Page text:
Next, we place the blue-tape accelerometer on the speaker cabinet resting on three spikes and then on three Mini-ARCHs (two in front and one in the back) and compare the result with the white-top accelerometer on the table.
Here are the results shown on consecutive graphs, Figure 3 (speaker on spikes) and Figure 4 (speaker on Mini-ARCHs). Again, the left side of each graph is the white-top accelerometer (on the table) and the right side is the blue-tape accelerometer (on the speaker). We played a short segment of the Pink Noise track as denoted by the middle section of the graphs.
The graphs show that there are more vibrations in the speaker cabinet than on the table as the Pink Noise is played. Figure 4 confirms that the Mini-ARCH does a better job absorbing vibration than the spikes. This is the case not only during the Pink Noise portion but also in the quiet portions of the graph before and after the Pink Noise. The upward energy seems to add to the cabinet vibration, especially at the lower frequencies. As noted earlier in this paper, the spikes are good transmitters of energy in both directions, which can cause problems to the speaker cabinet.
Lastly, we put the accelerometers on both speaker cabinets to compare vibration control of spikes vs. Mini-ARCH. We mount the white-top accelerometer on the cabinet supported by spikes and the blue-tape accelerometer on the cabinet supported by the Mini-ARCHs. We take care to mount the accelerometers at the same places on the speaker cabinets and to play the correlated portion of the Pink Noise test track so that the left and right speakers are playing exactly the same signal.
Figure 5 shows the result. Again, the left portion of the graph is the white-top accelerometer (on the speaker on spikes) and the right portion is the blue-tape accelerometer (on the speaker on Mini-ARCHs).
The left side (speaker cabinet on spikes) shows more energy in the lower frequencies near the 60HZ region caused by the transformers of the B&K conditioning amps nearby while the Mini-ARCHs do a good job in absorbing that energy on the cabinet.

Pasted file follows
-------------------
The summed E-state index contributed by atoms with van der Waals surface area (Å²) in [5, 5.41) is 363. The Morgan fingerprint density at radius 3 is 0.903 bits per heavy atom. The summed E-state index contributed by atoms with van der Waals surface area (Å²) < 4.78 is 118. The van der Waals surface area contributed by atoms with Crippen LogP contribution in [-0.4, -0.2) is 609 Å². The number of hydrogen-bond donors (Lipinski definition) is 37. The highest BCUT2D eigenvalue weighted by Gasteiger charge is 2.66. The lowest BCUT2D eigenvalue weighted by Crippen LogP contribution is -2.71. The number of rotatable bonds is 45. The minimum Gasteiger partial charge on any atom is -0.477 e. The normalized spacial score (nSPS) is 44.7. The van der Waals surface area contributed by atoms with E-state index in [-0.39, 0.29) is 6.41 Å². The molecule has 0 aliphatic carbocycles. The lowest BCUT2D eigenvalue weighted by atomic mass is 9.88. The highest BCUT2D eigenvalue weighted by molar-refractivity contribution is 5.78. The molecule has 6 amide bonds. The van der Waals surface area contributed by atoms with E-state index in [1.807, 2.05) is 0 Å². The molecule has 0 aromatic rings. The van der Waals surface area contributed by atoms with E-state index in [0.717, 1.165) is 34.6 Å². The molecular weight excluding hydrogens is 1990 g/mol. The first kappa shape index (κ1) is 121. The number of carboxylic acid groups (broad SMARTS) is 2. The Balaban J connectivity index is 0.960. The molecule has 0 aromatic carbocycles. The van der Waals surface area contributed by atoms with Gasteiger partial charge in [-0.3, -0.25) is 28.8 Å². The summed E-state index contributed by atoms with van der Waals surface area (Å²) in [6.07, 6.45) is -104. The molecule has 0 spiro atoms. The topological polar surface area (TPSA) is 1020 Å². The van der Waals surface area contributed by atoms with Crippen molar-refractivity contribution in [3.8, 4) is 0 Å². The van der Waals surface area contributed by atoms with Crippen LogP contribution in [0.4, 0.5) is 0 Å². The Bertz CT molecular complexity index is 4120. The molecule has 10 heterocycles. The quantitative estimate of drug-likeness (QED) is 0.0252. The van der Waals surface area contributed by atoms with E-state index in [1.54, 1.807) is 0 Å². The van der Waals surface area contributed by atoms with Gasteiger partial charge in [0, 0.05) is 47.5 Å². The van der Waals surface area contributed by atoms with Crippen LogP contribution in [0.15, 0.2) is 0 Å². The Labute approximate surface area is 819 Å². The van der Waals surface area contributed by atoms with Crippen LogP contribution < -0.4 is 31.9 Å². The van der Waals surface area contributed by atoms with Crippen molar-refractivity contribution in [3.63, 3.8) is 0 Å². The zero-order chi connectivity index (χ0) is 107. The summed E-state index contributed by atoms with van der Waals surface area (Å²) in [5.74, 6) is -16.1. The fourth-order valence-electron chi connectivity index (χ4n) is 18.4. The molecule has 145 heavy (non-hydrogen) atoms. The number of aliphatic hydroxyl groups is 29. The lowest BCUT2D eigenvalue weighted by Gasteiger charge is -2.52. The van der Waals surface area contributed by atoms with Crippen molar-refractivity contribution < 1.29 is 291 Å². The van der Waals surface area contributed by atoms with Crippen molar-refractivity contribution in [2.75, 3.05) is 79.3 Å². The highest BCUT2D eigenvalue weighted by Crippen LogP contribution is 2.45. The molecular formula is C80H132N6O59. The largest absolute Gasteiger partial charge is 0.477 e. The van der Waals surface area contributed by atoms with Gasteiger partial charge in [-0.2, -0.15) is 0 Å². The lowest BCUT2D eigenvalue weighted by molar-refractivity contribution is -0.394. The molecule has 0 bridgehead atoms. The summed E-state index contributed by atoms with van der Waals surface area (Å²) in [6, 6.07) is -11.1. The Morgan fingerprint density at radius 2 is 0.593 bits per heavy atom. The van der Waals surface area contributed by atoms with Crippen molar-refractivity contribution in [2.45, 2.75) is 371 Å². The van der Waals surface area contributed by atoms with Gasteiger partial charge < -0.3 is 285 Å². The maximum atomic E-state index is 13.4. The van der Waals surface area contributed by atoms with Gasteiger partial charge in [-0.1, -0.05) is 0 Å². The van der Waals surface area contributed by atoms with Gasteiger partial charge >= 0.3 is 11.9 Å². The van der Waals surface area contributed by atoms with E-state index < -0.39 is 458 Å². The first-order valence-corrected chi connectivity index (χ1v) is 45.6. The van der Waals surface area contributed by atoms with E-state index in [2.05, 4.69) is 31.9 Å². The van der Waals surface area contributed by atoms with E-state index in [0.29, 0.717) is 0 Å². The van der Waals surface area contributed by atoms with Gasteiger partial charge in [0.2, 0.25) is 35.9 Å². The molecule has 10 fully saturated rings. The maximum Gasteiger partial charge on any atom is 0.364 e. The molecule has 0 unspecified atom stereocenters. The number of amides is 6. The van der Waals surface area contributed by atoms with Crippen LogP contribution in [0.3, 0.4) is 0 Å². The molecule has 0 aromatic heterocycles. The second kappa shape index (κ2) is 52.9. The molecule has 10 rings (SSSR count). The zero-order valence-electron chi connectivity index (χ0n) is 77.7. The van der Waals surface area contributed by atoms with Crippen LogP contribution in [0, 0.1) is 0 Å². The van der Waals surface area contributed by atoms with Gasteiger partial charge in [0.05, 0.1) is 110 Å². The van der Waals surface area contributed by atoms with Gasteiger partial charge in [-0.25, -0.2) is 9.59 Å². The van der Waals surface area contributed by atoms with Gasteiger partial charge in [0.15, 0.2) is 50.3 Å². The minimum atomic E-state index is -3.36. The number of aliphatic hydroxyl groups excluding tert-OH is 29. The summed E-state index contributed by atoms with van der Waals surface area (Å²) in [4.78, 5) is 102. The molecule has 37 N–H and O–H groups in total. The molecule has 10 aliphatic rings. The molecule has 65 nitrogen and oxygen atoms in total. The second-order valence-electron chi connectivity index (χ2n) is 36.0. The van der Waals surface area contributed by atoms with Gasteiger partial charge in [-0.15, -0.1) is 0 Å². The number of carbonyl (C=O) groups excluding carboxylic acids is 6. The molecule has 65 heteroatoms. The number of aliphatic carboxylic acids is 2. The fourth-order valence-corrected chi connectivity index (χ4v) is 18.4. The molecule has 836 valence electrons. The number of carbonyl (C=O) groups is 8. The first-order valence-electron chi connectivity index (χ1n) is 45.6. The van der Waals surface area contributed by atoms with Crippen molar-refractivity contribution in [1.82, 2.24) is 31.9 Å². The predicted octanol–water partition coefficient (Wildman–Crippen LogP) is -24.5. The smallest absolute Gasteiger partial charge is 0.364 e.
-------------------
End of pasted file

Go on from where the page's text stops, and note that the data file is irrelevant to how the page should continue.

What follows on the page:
The right side (speaker cabinet on Mini-ARCHs) shows less overall energy but more in the mid-range frequencies than the left side. Our listening tests verify that the speaker on the Mini-ARCHs sounds clearer than the speaker on spikes in the mid-range with increased clarity, transient attacks, and expansion of the soundstage width and depth.
Original ARCH, Mini-ARCH, Super-ARCH
Although the original ARCH was conceived for speakers, our tests have indicated that the design works equally well under other audio components such as amplifiers, preamps, CD players, or turntables. The Mini-ARCH is thinner and carries lower weight loads but can be stacked to support heavier weights or to tune the sound to your personal taste. We find that stacked Minis make the suspension stiffer, resulting in a more dynamic, punchier sound. Single Minis provides a softer suspension, resulting in a fuller, richer sound. The Super-ARCH is a premium version of the original ARCH for use under speakers and heavier components such as amplifiers, with improved sonic performance and a more finished look.
Please email us at firstname.lastname@example.org if you have any questions about the ARCH. We hope to see you at an upcoming audio show where we will feature real-time demos of effects of using the ARCH.